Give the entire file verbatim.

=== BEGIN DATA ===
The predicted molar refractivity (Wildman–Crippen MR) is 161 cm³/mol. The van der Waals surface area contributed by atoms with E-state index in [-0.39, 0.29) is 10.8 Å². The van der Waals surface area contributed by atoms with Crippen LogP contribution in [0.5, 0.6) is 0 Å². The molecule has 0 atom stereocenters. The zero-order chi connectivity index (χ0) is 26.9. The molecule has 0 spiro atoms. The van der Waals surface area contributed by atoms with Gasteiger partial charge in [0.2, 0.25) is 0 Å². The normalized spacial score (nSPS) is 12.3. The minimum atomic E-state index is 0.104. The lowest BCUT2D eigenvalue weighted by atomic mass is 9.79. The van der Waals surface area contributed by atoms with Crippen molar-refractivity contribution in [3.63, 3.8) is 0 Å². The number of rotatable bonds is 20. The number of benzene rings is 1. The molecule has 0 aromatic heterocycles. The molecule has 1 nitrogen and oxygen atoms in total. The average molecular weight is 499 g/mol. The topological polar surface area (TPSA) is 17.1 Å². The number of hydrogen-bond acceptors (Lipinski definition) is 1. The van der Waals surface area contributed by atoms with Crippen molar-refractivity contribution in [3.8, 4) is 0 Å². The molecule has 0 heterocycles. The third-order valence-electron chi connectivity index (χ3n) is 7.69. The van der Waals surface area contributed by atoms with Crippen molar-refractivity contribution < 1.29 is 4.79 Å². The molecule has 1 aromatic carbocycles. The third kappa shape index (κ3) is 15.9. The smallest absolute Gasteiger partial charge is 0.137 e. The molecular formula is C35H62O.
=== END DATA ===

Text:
The predicted molar refractivity (Wildman–Crippen MR) is 161 cm³/mol. The van der Waals surface area contributed by atoms with E-state index in [-0.39, 0.29) is 10.8 Å². The van der Waals surface area contributed by atoms with Crippen LogP contribution in [0.5, 0.6) is 0 Å². The molecule has 0 atom stereocenters. The zero-order chi connectivity index (χ0) is 26.9. The molecule has 0 spiro atoms. The van der Waals surface area contributed by atoms with Gasteiger partial charge in [0.2, 0.25) is 0 Å². The normalized spacial score (nSPS) is 12.3. The minimum atomic E-state index is 0.104. The lowest BCUT2D eigenvalue weighted by atomic mass is 9.79. The van der Waals surface area contributed by atoms with Crippen molar-refractivity contribution in [3.63, 3.8) is 0 Å². The number of rotatable bonds is 20. The number of benzene rings is 1. The molecule has 0 aromatic heterocycles. The molecule has 1 nitrogen and oxygen atoms in total. The average molecular weight is 499 g/mol. The topological polar surface area (TPSA) is 17.1 Å². The number of hydrogen-bond acceptors (Lipinski definition) is 1. The van der Waals surface area contributed by atoms with Crippen molar-refractivity contribution in [3.8, 4) is 0 Å². The molecule has 0 heterocycles. The third-order valence-electron chi connectivity index (χ3n) is 7.69. The van der Waals surface area contributed by atoms with Crippen molar-refractivity contribution < 1.29 is 4.79 Å². The molecule has 1 aromatic carbocycles. The third kappa shape index (κ3) is 15.9. The smallest absolute Gasteiger partial charge is 0.137 e. The molecular formula is C35H62O.